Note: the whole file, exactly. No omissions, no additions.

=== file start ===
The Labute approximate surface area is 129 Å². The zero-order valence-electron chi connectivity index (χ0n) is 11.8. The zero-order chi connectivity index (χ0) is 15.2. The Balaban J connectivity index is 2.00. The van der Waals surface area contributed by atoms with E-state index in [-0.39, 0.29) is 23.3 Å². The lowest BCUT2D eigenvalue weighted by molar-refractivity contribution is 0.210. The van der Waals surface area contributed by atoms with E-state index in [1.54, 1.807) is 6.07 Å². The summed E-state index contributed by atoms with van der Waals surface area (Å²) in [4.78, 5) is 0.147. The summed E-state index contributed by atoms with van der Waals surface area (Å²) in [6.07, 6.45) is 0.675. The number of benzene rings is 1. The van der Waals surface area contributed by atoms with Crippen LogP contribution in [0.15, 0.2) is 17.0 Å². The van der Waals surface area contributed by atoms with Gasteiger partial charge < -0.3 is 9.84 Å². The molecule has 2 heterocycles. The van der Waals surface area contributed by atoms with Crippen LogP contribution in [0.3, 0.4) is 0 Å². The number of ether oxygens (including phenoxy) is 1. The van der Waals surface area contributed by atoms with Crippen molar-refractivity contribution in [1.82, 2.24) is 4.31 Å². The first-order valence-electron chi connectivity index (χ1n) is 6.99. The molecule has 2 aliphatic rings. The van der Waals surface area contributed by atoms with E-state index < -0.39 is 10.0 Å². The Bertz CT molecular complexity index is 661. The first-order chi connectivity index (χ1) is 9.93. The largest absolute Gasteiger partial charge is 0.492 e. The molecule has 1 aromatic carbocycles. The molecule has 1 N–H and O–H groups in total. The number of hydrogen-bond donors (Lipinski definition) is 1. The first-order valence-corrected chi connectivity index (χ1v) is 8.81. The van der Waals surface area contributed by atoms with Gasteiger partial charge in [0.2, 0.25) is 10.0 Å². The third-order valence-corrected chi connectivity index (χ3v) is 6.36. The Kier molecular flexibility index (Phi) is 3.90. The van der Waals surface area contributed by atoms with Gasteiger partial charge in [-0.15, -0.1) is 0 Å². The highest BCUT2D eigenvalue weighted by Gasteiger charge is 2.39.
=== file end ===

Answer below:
The Labute approximate surface area is 129 Å². The zero-order valence-electron chi connectivity index (χ0n) is 11.8. The zero-order chi connectivity index (χ0) is 15.2. The Balaban J connectivity index is 2.00. The van der Waals surface area contributed by atoms with E-state index in [-0.39, 0.29) is 23.3 Å². The lowest BCUT2D eigenvalue weighted by molar-refractivity contribution is 0.210. The van der Waals surface area contributed by atoms with E-state index in [1.54, 1.807) is 6.07 Å². The summed E-state index contributed by atoms with van der Waals surface area (Å²) in [4.78, 5) is 0.147. The summed E-state index contributed by atoms with van der Waals surface area (Å²) in [6.07, 6.45) is 0.675. The number of benzene rings is 1. The van der Waals surface area contributed by atoms with Crippen LogP contribution in [0.15, 0.2) is 17.0 Å². The van der Waals surface area contributed by atoms with Gasteiger partial charge < -0.3 is 9.84 Å². The molecule has 2 heterocycles. The van der Waals surface area contributed by atoms with Crippen LogP contribution in [0.3, 0.4) is 0 Å². The number of ether oxygens (including phenoxy) is 1. The van der Waals surface area contributed by atoms with Crippen molar-refractivity contribution in [1.82, 2.24) is 4.31 Å². The first-order valence-electron chi connectivity index (χ1n) is 6.99. The molecule has 2 aliphatic rings. The van der Waals surface area contributed by atoms with E-state index < -0.39 is 10.0 Å². The Bertz CT molecular complexity index is 661. The first-order chi connectivity index (χ1) is 9.93. The largest absolute Gasteiger partial charge is 0.492 e. The molecule has 1 aromatic carbocycles. The molecule has 1 N–H and O–H groups in total. The number of hydrogen-bond donors (Lipinski definition) is 1. The first-order valence-corrected chi connectivity index (χ1v) is 8.81. The van der Waals surface area contributed by atoms with Gasteiger partial charge in [0.2, 0.25) is 10.0 Å². The third-order valence-corrected chi connectivity index (χ3v) is 6.36. The Kier molecular flexibility index (Phi) is 3.90. The van der Waals surface area contributed by atoms with Gasteiger partial charge in [-0.15, -0.1) is 0 Å². The highest BCUT2D eigenvalue weighted by Gasteiger charge is 2.39.